Guest post by Heather Cassell
Sometimes it happens when I’m reading a research paper, sometimes when I’m doing an experiment, analysing data or learning a new technique; or more often when I’m reading Twitter. It’s that moment when you discover something new and interesting, or re-discover a fact that you used to know, and it makes you pause and think ‘ooh, that’s interesting’. For me the discovery usually leads to a massive detour into reading things other than those I was meant to be reading or working on, but I always learn something from it and sometimes it’s actually relevant to my work. Whether it directly affects research or not, the ‘ooh, that’s interesting’ moment is at the heart of scientific investigation.
It can be great when it happens during an experiment, but it can also be deeply frustrating. An unexpected result forces you to seriously consider what is happening and to plan more experiments to further examine the anomaly. This encourages you to combine techniques, make use of all of the resources at your disposal or even seek out new collaborators. If the anomalous result is reliably proved correct and reproducible, then you will need to do more research to explain it. At its best, this is a very exciting time as you will get to learn new skills, create new knowledge and develop partnerships. At its worst, it can shatter your previous assumptions or even show that your idea or product is not as good as you think.
Personally, I really enjoy the flurry of activity associated with learning something new, especially a new experimental technique. I was recently involved with some experiments using atomic force microscopy (AFM) – I had a vague idea of what it was but I had never used this technique before. The analysis produced some amazing pictures but I had no idea what they meant, so I spent an enjoyable afternoon learning all about how AFM works and comparing the results we produced with results already published. The next time we used the machine I could analyse the images as they were formed, which was really helpful for determining if it was showing what we wanted or not. The ‘ooh, that’s interesting’ moment had provided the push I needed to learn a new skill.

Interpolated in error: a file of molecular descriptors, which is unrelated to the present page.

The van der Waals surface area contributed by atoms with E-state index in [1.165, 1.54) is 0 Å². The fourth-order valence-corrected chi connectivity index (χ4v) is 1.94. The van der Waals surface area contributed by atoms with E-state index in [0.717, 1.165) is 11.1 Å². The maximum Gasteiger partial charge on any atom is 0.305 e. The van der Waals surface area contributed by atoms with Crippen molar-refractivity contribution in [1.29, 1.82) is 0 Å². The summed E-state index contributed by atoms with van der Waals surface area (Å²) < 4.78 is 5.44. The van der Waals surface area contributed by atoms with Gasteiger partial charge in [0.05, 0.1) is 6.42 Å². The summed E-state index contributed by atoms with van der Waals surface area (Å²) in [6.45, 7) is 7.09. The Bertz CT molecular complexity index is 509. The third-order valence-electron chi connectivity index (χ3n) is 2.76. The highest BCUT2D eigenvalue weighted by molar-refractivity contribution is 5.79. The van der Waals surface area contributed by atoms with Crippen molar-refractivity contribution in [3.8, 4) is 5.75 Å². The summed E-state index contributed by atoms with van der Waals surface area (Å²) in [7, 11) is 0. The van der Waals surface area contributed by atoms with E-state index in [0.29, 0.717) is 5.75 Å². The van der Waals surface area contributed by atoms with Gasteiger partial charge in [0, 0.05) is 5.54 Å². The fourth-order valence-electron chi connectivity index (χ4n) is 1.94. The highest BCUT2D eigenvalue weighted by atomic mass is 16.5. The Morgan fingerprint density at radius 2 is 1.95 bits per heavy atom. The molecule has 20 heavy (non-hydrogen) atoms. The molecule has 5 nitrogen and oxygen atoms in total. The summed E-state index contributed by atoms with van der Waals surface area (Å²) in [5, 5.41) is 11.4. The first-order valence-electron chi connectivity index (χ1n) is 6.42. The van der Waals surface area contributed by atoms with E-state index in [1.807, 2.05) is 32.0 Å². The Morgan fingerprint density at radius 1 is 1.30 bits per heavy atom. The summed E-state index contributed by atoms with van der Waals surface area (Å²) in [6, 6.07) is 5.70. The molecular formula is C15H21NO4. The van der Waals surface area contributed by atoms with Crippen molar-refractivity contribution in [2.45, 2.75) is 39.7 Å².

Outside the lab, I really love spending time on Twitter. With so many scientists (and non-scientists) from different fields providing links to articles and blogs, there’s always more than enough to read. Just 10 minutes reading tweets can leave me with countless browser tabs open and new favourites to read. It’s now easier than ever to share your ‘ooh, that’s interesting’ moments with the world, meaning a tweet from a researcher half way across the globe can inspire new ways to think about my own research.
It is this process of discovery and continuous learning that is one of the main things I love about science. Now, back to Twitter…
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Guest post by Rowena Fletcher-Wood
Scurvy plagued early sailors, and although many treatments were tried and promoted, a simple cure was masked for centuries behind a series of mistakes and misunderstandings.
This story begins at sea, long into a voyage after the fresh food stock had long run out and the sailors were left with only grains, hardtack and cured meats to eat. The sailors would become desperate as scurvy began to set in. Sailors were lost to scurvy in vast numbers, with estimates as high as two million lives lost between 1500–1800 AD.
Scurvy is an unpleasant disease in every way. Although symptoms take weeks or months to develop, they get very nasty. First you become lethargic, anaemic and pale, and all of your joints and muscles ache. You lose your appetite and begin to develop spots on your thighs and legs. Soon you become feverish, sick, and weak; gums soften and bleed, legs swell, old wounds reopen. Depression sets in. Eventually, scurvy takes hold completely: your teeth fall out and gums turn blue, you bleed beneath your skin and from the follicles of hairs. You suffer cardiac arrest and die.